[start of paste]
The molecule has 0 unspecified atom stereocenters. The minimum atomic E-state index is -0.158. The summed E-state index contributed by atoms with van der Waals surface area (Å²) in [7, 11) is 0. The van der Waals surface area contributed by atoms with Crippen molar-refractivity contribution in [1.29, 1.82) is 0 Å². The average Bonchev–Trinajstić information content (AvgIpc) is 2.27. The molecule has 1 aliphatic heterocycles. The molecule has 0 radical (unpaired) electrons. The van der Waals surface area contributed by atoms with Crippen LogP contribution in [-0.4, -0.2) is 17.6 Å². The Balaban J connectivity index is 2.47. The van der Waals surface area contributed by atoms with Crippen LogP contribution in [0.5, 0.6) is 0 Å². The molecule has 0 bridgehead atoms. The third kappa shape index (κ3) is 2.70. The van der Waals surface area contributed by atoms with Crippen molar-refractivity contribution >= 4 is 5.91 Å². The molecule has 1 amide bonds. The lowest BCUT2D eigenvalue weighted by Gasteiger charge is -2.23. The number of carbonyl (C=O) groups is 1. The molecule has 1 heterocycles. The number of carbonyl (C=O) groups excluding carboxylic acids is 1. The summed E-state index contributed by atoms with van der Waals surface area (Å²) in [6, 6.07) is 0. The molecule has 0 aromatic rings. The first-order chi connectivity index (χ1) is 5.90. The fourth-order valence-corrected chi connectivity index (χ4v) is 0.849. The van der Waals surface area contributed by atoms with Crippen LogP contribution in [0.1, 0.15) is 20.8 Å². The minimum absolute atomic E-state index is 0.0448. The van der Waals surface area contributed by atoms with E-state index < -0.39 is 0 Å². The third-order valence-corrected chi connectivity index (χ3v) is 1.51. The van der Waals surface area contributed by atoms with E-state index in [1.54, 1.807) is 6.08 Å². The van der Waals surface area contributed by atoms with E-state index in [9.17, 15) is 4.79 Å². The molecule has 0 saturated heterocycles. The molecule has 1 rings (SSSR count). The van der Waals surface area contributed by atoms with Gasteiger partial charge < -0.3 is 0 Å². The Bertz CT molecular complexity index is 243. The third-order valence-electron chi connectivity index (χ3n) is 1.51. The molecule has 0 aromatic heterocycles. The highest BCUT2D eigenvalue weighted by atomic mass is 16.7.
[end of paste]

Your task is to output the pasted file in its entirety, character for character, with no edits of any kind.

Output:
The molecule has 0 unspecified atom stereocenters. The minimum atomic E-state index is -0.158. The summed E-state index contributed by atoms with van der Waals surface area (Å²) in [7, 11) is 0. The van der Waals surface area contributed by atoms with Crippen molar-refractivity contribution in [1.29, 1.82) is 0 Å². The average Bonchev–Trinajstić information content (AvgIpc) is 2.27. The molecule has 1 aliphatic heterocycles. The molecule has 0 radical (unpaired) electrons. The van der Waals surface area contributed by atoms with Crippen LogP contribution in [-0.4, -0.2) is 17.6 Å². The Balaban J connectivity index is 2.47. The van der Waals surface area contributed by atoms with Crippen LogP contribution in [0.5, 0.6) is 0 Å². The molecule has 0 bridgehead atoms. The third kappa shape index (κ3) is 2.70. The van der Waals surface area contributed by atoms with Crippen molar-refractivity contribution >= 4 is 5.91 Å². The molecule has 1 amide bonds. The lowest BCUT2D eigenvalue weighted by Gasteiger charge is -2.23. The number of carbonyl (C=O) groups is 1. The molecule has 1 heterocycles. The number of carbonyl (C=O) groups excluding carboxylic acids is 1. The summed E-state index contributed by atoms with van der Waals surface area (Å²) in [6, 6.07) is 0. The molecule has 0 aromatic rings. The first-order chi connectivity index (χ1) is 5.90. The fourth-order valence-corrected chi connectivity index (χ4v) is 0.849. The van der Waals surface area contributed by atoms with Crippen LogP contribution in [0.1, 0.15) is 20.8 Å². The minimum absolute atomic E-state index is 0.0448. The van der Waals surface area contributed by atoms with E-state index < -0.39 is 0 Å². The third-order valence-corrected chi connectivity index (χ3v) is 1.51. The van der Waals surface area contributed by atoms with E-state index in [1.54, 1.807) is 6.08 Å². The van der Waals surface area contributed by atoms with E-state index in [9.17, 15) is 4.79 Å². The molecule has 0 saturated heterocycles. The molecule has 1 rings (SSSR count). The van der Waals surface area contributed by atoms with Gasteiger partial charge < -0.3 is 0 Å². The Bertz CT molecular complexity index is 243. The third-order valence-electron chi connectivity index (χ3n) is 1.51. The molecule has 0 aromatic heterocycles. The highest BCUT2D eigenvalue weighted by atomic mass is 16.7.